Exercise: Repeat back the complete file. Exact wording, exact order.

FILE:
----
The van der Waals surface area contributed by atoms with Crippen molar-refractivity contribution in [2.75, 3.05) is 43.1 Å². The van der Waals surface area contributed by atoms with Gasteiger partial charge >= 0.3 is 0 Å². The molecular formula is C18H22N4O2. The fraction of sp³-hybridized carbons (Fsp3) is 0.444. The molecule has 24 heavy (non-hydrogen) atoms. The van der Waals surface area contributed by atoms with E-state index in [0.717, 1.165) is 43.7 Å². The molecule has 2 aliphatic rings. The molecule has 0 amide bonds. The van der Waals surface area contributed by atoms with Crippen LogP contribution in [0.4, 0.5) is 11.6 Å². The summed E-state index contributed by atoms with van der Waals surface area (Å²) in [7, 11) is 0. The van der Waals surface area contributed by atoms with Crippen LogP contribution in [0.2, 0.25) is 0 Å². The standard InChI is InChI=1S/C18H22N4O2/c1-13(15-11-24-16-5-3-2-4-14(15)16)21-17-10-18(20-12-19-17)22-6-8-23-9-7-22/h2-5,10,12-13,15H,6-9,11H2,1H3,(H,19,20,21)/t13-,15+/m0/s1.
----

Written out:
The van der Waals surface area contributed by atoms with Crippen molar-refractivity contribution in [2.75, 3.05) is 43.1 Å². The van der Waals surface area contributed by atoms with Gasteiger partial charge >= 0.3 is 0 Å². The molecular formula is C18H22N4O2. The fraction of sp³-hybridized carbons (Fsp3) is 0.444. The molecule has 24 heavy (non-hydrogen) atoms. The van der Waals surface area contributed by atoms with E-state index in [0.717, 1.165) is 43.7 Å². The molecule has 2 aliphatic rings. The molecule has 0 amide bonds. The van der Waals surface area contributed by atoms with Crippen LogP contribution in [0.4, 0.5) is 11.6 Å². The summed E-state index contributed by atoms with van der Waals surface area (Å²) in [7, 11) is 0. The van der Waals surface area contributed by atoms with Crippen LogP contribution in [0.2, 0.25) is 0 Å². The standard InChI is InChI=1S/C18H22N4O2/c1-13(15-11-24-16-5-3-2-4-14(15)16)21-17-10-18(20-12-19-17)22-6-8-23-9-7-22/h2-5,10,12-13,15H,6-9,11H2,1H3,(H,19,20,21)/t13-,15+/m0/s1.